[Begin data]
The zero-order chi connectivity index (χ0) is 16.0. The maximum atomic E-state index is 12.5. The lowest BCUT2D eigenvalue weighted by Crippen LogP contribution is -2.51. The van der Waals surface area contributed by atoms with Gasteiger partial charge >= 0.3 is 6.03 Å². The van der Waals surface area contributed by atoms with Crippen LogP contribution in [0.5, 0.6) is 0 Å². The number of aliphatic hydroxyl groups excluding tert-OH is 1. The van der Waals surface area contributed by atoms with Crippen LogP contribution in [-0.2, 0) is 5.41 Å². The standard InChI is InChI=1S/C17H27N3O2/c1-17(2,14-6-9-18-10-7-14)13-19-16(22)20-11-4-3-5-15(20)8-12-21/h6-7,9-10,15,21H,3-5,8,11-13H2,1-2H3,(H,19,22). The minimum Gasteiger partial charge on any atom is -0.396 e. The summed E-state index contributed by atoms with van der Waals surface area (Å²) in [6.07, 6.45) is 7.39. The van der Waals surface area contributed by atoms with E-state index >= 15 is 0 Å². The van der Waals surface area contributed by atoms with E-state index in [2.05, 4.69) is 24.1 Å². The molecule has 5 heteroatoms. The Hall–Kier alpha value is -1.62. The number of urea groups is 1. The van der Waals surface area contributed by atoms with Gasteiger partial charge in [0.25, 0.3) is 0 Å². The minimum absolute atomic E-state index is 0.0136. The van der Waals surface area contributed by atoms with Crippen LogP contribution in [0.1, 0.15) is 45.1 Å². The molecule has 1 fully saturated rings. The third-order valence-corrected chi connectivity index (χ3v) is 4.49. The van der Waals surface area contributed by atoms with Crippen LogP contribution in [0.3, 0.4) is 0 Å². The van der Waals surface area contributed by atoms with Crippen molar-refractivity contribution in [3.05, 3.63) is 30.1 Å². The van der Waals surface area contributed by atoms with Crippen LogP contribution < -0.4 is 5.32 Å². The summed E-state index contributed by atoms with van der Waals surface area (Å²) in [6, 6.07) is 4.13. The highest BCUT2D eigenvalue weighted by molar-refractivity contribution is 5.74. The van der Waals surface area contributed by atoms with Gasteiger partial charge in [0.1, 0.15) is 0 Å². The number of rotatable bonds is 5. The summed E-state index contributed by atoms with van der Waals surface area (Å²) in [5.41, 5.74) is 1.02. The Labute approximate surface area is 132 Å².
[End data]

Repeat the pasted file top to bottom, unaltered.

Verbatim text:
The zero-order chi connectivity index (χ0) is 16.0. The maximum atomic E-state index is 12.5. The lowest BCUT2D eigenvalue weighted by Crippen LogP contribution is -2.51. The van der Waals surface area contributed by atoms with Gasteiger partial charge >= 0.3 is 6.03 Å². The van der Waals surface area contributed by atoms with Crippen LogP contribution in [0.5, 0.6) is 0 Å². The number of aliphatic hydroxyl groups excluding tert-OH is 1. The van der Waals surface area contributed by atoms with Crippen LogP contribution in [-0.2, 0) is 5.41 Å². The standard InChI is InChI=1S/C17H27N3O2/c1-17(2,14-6-9-18-10-7-14)13-19-16(22)20-11-4-3-5-15(20)8-12-21/h6-7,9-10,15,21H,3-5,8,11-13H2,1-2H3,(H,19,22). The minimum Gasteiger partial charge on any atom is -0.396 e. The summed E-state index contributed by atoms with van der Waals surface area (Å²) in [6.07, 6.45) is 7.39. The van der Waals surface area contributed by atoms with E-state index >= 15 is 0 Å². The van der Waals surface area contributed by atoms with E-state index in [2.05, 4.69) is 24.1 Å². The molecule has 5 heteroatoms. The Hall–Kier alpha value is -1.62. The number of urea groups is 1. The van der Waals surface area contributed by atoms with Gasteiger partial charge in [0.25, 0.3) is 0 Å². The minimum absolute atomic E-state index is 0.0136. The van der Waals surface area contributed by atoms with Crippen LogP contribution in [0.1, 0.15) is 45.1 Å². The molecule has 1 fully saturated rings. The third-order valence-corrected chi connectivity index (χ3v) is 4.49. The van der Waals surface area contributed by atoms with Crippen LogP contribution in [0.3, 0.4) is 0 Å². The van der Waals surface area contributed by atoms with Crippen molar-refractivity contribution in [3.05, 3.63) is 30.1 Å². The van der Waals surface area contributed by atoms with Crippen LogP contribution < -0.4 is 5.32 Å². The summed E-state index contributed by atoms with van der Waals surface area (Å²) in [6, 6.07) is 4.13. The highest BCUT2D eigenvalue weighted by molar-refractivity contribution is 5.74. The van der Waals surface area contributed by atoms with Gasteiger partial charge in [0.1, 0.15) is 0 Å². The number of rotatable bonds is 5. The summed E-state index contributed by atoms with van der Waals surface area (Å²) in [5.41, 5.74) is 1.02. The Labute approximate surface area is 132 Å².